I should have considered publishing this NOT in my Sunday Faith Post because I'm less visited today than other days and I DO believe ADULTS need to read this. I might do that another time.

The line that jumped out at me was... "either be like Holden or be happy" and that this VERY young girl saw the difference and was strong enough to choose HAPPY? WOW.

You can't IMAGINE the support she got from faculty and admin during this time...teachers visiting her at the hospital, etc...I KNOW that someone said something that took fire in her. Or maybe the recommendation of the book. And she's so different now; so happy. Even while she still deals with issues at home, etc.

Z said...

AOW, how'd you like my little play on words in my last line? :-)
It came out, then I realized what BE HOLDEN had turned into!! I love things like that!

Duckys here said...

This is the first time I've ever read of someone with the same take on Holden as mine, serious depression.

All Salinger's characters are emotional cripples to some extent who lack an ability to connect to the world.

Impertinent said...

@Duck:

"All Salinger's characters are emotional cripples to some extent..."

Anyone we know? Or care to name one?

Duckys here said...

The whole Glass family, Imp.

Seems to me to be the salient quality of his characters, unable to emotionally commit to the world.

Bob said...

I have not read Catcher In The Rye. I just bought the Kindle version from Amazon for $3.50 and will probably read it on my Samsung Galaxy Note smart phone.

Life is good.

Z said...

"Don't ever tell anybody anything. If you do, you start missing everybody."....from Catcher In the Rye "If a body catch a body..."

Makes sense to me now.

Talk about an inability to commit.

You're right, Ducky.

Z said...

But, of course, my piece is less about the book and more about a 16/17 yr old who knew what was missing in Holden's life and knew she couldn't live like that.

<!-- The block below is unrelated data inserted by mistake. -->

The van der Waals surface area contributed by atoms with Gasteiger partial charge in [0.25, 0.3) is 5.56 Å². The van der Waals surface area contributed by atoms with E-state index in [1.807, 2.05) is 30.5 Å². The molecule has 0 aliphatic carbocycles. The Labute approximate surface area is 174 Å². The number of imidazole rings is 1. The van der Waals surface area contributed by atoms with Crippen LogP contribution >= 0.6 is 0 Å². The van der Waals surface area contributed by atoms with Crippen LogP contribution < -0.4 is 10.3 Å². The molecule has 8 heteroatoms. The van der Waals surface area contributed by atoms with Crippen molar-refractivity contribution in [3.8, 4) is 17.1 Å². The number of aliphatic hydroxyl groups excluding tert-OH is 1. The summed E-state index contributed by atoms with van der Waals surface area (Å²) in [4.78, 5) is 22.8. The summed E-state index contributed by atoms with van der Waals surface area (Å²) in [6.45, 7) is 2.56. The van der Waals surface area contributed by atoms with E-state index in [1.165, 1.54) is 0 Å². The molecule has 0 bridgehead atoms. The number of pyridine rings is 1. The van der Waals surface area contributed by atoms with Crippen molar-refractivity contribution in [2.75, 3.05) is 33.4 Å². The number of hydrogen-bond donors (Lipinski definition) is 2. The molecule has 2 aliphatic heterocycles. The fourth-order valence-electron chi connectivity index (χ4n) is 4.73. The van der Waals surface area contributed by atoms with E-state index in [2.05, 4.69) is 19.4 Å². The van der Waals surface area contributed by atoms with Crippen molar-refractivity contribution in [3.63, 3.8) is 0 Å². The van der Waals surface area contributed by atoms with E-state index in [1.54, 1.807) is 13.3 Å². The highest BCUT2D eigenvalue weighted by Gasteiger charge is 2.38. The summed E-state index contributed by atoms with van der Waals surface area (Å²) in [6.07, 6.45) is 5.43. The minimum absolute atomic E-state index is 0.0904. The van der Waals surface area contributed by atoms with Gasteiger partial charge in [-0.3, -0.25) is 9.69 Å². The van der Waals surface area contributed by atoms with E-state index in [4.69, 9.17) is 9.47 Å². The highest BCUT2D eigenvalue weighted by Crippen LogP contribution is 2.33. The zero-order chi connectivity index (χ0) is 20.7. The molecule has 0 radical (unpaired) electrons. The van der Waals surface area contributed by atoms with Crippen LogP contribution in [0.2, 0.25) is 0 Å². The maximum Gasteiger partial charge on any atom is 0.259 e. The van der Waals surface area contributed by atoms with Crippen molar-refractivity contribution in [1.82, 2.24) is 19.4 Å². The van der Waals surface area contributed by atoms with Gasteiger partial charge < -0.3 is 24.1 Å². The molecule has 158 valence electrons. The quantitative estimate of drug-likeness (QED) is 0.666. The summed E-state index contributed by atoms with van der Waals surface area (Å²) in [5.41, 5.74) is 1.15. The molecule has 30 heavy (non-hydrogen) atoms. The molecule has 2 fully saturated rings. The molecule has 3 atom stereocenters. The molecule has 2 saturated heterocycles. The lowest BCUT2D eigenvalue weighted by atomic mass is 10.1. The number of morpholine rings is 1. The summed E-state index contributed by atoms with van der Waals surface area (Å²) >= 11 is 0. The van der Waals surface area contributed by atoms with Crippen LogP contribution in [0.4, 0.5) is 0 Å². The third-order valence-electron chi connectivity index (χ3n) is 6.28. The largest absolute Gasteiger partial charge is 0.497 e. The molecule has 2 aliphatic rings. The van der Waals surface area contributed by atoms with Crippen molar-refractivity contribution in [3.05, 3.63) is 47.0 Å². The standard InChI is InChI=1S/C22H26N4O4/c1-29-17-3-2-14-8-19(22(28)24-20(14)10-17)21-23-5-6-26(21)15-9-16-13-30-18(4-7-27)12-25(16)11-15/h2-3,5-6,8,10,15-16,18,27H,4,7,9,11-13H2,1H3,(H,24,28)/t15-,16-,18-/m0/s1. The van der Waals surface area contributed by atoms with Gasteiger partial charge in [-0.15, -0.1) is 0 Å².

God.

She went from institutionalization to dancing two solos lately (and let's just say she doesn't have a dancer's body by about 50 pounds) and did them gracefully and well...plus, let's remember ENglish isn't her first language and then read the piece again. And the way she tied the beginning up with the end, and that sentence "be a Holden or be happy" will never leave me. It shouldn't anybody

Z said...

By the way, a friend emailed that more than one leftwing blogger is blogging about how awful Christians are because they want to put religion into Christmas?

Can someone tell me what other place CHRISTMAS started out than religion?

Do people think?

Z said...

Jen, sadly, your name doesn't link to your photography site. Could you please link it here or via email to me? I accidentally deleted my whole blog roll the other day!! Thanks. xxx

Jen Nifer said...

I read The Catcher In The Rye when I was 16, and it depressed me. I haven't read anything else by Salinger.

Z said...

not exactly right for my blog, let alone today's post, but can anybody hazard a guess when Yahoo might find it a good idea to remove the picture of Santa giving it to Miley Cyrus from behind on stage two days ago? It's been on their home page ever since.
Ya, I'm THAT disgusted that I had to write this here..THAT disgusted.
Glad there's no 'war on Christmas,' aren't you?

Ed Bonderenka said...

Z: There are other websites to make your home page.
Try www.ighome.com and easily configure your own.

Duckys here said...

It's still there but it's running below the story of Paris Hilton being steamed at the guy who gave her brother a beat down.

Mariah Carey is also up to something vulgar.

Standard stuff.

Z said...

Ducky, and we wonder why we have problems in this country?

Duckys here said...

It could be worse, z.

I attended a student production of A Christmas Carol recently.

Solid job all around but it can't compete with Lady Gaga entering a music award show on a mechanical horse.